The word ‘efficiency’, Lindy Edwards points out, has become disconnected from economic reality. And it has become a matter of nitpicking between the two major parties.
In the March quarter National Accounts, the Government took glee in finding a rise in productivity. After three years of flat performance, productivity finally showed a small rise in the latest two quarters. Thus was the Government’s WorkChoices policy apparently vindicated.
It’s a sign of our times that politicians should become excited by one statistical estimate, in a data series subject to noise and sampling error. In all probability the recent rise is simply a statistical return to the trend after two quarters of abnormally low returns.
Over the last thirty years, productivity, as measured by real GDP per hour worked, has risen at about 1.6 percent a year, but over the last three years it has risen at only 0.7 percent a year. As Figure 1 shows, productivity growth has had its ups and downs – its biggest spurt was in the mid 1990s, which most commentators put down to the effects of information technology and the economic reforms of the Hawke-Keating Government.
To attribute the recent rise to WorkChoices is not only spurious statistically; it also ignores the reality of economic activity. The effects of policy changes are slow to show up in statistical indicators. Businesses have inertia. They have planning and budget cycles. If they install new technology or change work practices there are lags in installing equipment and in learning new methods. If WorkChoices is to have an effect on productivity we are unlikely to see it for some years.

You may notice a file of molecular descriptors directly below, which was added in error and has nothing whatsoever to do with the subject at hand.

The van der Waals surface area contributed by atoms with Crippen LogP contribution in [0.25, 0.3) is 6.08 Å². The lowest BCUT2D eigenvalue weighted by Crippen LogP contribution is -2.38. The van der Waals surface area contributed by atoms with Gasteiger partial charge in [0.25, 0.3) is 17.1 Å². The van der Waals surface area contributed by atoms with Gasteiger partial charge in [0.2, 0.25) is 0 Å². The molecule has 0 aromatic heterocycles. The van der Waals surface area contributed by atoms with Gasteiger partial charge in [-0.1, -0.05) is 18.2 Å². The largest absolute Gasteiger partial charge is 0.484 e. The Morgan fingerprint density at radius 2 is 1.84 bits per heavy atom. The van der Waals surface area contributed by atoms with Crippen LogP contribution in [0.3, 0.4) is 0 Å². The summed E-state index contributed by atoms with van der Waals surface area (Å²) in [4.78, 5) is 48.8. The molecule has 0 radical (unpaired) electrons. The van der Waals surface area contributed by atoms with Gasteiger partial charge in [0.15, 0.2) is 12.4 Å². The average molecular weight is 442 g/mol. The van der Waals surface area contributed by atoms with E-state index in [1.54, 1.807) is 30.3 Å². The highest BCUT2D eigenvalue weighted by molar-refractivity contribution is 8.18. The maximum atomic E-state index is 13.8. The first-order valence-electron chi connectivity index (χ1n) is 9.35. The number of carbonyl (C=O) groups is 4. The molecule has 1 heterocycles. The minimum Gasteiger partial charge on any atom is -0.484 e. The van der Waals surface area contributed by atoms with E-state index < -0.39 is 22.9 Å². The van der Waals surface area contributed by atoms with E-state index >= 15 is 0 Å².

And that effect is likely to be negative.
To understand why, it is necessary to deconstruct the word ‘productivity’ – in the same way that Lindy Edwards has deconstructed the related word ‘efficiency’.
There are many ways to construct the term, which is a ratio between two entities – a numerator signifying some output, and a denominator signifying some input. In the waterfront dispute in 1988, arguments on productivity were about containers moved per employee, or per crane. Human service organizations refer to caseload per staff. Indicators such as ratios of teachers to students or nurses to patients are sometimes claimed to be productivity indicators. With a wide range of numerators and denominators to choose from, it is hardly surprising that claims about ‘productivity’ can become political battles.
The most common definition is ‘labour productivity’, and the ABS uses GDP per hour worked as a national indicator of labour productivity.
This may seem reasonable, but it begs further questions. The numerator is GDP, but is GDP, even when adjusted for inflation, a reasonable measure of our economic well-being?
In particular, as Lindy Edwards points out, it ignores distribution. In the last eight years there has been a steep rise in the share of GDP going to profits, at the expense of wages, even as unemployment has fallen.1 Some of this profit is distributed as dividends and realized capital gains, but these benefits are unlikely to accrue to the less well-off.
(The Government’s response to a falling wages share of GDP is to point out that for most people real wages have risen, thus ignoring the social pain of widening inequality, and to point out, with pride, that it has extended welfare payments to more and more Australians. In other words, the Government is using the welfare system to compensate for the economy’s inability to provide well-paid jobs.)
The denominator is even more problematic. What if we are not putting in as many hours worked? In an economy enjoying a minerals boom and lax government fiscal policy, we are enjoying low unemployment and reasonably high labour force participation, but what will be the effect as WorkChoices starts to bite, particularly once the boom ends?
Like most economic interventions WorkChoices can be expected to have demand and supply side effects.
On the demand side, lower wages will initially be welcomed by many employers (until they realize their competitors enjoy the same benefits, and until they realize that wages get recycled as consumer demand).